But more than that, I think for me, New York was about understanding who I was at the deepest level. Even though I was only 12, as soon as I set foot in the city I knew without a doubt that I was a New Yorker. It fit my personality. Something about the multi-ethnic, insanely tolerant, laissez–faire pulse of the place made me feel happy and right at home.
Alas, I can’t say that Sophie takes after me. Perhaps it’s because, unlike me, she did grow up with New York at her beck and call, just like her father. We’ve been taking her there since she was a baby, and now, at the age of 15, it’s safe to say my daughter is definitely not a city person. She hates the smell of Chinatown, dislikes dirt and grunge (even though New York is positively sterile compared to the 1970s), and she gets nervous riding the subway.
But Sophie’s friend? He gets it. Though he had been to the city before to see Broadway shows, this was his first real trip to New York in that we took him to different neighborhoods so he could really get to know the place. Exploring the Lower East Side by poking our heads into mysterious shops along the way and watching the antics of life on the street seemed to energize him in a way I understood and recognized. He was just like I had been and his infectious enthusiasm reminded me of how I felt on that long ago trip.
Why is it that one person fits into a place like a pair of comfortable shoes while another can’t wait to escape from it? Is it in our DNA, our unique life experiences or is it that familiarity breeds contempt?
Turns out, we had picked a good day to wander the city and it was an incredibly warm for February. So we took a side trip to Washington Square Park which, as is often the case on warm days, was vibrant and alive with street performers, music and happy dogs.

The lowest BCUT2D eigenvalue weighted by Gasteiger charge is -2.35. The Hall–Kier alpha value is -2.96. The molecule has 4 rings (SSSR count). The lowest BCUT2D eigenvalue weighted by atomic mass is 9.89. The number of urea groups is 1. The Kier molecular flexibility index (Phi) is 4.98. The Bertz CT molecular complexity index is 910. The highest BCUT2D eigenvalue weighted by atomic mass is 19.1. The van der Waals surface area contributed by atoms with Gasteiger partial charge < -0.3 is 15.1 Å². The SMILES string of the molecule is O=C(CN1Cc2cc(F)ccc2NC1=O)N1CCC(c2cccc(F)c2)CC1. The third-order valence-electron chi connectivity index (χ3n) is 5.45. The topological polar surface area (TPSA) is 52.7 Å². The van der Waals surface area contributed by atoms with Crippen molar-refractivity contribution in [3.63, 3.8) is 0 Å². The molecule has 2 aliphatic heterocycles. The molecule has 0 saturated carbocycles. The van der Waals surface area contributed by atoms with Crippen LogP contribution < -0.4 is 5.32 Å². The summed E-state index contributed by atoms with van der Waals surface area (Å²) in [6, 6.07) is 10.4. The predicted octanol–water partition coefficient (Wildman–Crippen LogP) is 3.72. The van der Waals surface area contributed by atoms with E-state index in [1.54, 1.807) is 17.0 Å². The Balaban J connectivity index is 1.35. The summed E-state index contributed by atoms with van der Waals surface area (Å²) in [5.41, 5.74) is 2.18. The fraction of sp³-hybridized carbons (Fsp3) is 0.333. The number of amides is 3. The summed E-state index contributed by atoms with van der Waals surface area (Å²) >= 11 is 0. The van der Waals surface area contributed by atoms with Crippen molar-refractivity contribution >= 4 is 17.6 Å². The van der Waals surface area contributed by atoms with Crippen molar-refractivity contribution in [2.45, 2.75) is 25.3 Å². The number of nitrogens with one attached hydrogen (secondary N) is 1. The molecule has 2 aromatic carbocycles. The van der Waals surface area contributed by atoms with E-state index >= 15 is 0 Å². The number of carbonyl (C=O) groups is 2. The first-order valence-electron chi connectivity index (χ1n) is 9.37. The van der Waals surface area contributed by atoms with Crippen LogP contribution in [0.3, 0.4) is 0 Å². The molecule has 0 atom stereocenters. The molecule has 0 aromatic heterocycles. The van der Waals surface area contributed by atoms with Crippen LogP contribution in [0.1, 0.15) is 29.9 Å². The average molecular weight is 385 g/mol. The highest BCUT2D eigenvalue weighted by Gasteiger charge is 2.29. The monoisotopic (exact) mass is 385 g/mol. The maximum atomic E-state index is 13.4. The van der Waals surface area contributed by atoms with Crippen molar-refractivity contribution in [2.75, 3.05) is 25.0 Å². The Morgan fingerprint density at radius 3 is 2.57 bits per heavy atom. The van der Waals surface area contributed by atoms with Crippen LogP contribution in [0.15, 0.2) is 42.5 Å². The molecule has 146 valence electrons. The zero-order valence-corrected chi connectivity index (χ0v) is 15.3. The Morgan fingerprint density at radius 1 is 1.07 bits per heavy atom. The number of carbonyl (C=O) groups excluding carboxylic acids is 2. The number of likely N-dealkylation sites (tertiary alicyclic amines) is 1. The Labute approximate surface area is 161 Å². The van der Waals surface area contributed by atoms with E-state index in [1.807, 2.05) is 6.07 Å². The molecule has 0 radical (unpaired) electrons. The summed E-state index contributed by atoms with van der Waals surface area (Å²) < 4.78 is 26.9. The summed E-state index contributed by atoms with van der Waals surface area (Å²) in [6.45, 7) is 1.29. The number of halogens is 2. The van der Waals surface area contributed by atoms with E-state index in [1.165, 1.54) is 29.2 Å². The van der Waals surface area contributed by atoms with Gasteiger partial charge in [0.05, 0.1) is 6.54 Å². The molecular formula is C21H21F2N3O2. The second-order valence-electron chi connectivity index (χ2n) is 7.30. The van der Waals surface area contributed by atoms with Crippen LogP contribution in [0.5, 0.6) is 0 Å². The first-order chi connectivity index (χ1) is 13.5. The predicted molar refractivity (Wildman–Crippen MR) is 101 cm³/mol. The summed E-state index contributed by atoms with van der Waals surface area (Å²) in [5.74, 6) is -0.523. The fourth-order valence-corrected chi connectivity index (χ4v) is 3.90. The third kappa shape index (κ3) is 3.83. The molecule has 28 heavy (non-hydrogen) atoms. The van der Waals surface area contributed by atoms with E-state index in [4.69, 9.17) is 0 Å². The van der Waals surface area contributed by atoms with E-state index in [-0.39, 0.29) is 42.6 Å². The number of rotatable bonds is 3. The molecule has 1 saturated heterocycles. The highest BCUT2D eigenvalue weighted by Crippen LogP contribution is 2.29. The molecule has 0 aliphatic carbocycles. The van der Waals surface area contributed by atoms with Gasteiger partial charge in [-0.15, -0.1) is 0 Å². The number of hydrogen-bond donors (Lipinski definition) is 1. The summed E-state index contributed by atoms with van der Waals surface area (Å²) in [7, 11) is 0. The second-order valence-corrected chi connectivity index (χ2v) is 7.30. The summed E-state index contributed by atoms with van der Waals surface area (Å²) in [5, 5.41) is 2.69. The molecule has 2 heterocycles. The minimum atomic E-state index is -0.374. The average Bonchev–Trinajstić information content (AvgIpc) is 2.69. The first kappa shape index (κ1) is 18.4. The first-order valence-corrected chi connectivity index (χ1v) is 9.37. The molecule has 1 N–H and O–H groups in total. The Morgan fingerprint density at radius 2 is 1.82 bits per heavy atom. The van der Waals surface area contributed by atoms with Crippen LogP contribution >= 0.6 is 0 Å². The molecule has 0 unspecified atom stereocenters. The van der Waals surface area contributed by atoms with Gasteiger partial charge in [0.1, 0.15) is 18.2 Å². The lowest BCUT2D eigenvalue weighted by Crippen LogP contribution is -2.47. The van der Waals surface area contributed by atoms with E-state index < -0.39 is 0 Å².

That’s when it suddenly hit me. This was the site of another one of those long ago photo ops with the Brownie.
Back then, Washington Square Park was pretty much a wreck. The fountain was broken and I think it may have been covered in graffiti. The park itself lacked much in the way of real grass, except the kind the nefarious characters were peddling along with other illegal wares.
As I recall, I took the photo on the north side of the park, outside on the sidewalk. Back in those days, starving artists would hang their artwork all along the wrought iron fence that surrounds Washington Square Park in hopes of making a buck that many would probably end up spending with the vendors inside the park.
Among the artists selling their work that day was a young boy, probably not much older than I was. There was something about his self-assured salesmanship, and the fact he was at ease talking to customers about his work without his parents hovering nearby. I thought it would be cool to be a kid artist in a place like New York. And people were buying his work. Why not? it was very reasonably priced — maybe 50 cents a piece.
For me it was a perfect illustration that this was the city of dreams — both his and my own. The idea that someone my age could be an entrepreneur in a place like New York intrigued me in a way that stuck.
So I snapped a photo of him and his artwork as he chatted up a potential buyer.
It’s been years since I’ve seen those pictures and as we left Washington Square Park last week to head uptown for dinner at Sophie’s favorite vegan Korean restaurant, I pondered just how far I’ve come since I was 12 and saw New York for the first time.
Maybe some day soon I’ll dig deep in the attic and see if I can find those eight pictures that pointed the way to my future.
All these years later, I’m curious to learn what else they might have to tell me.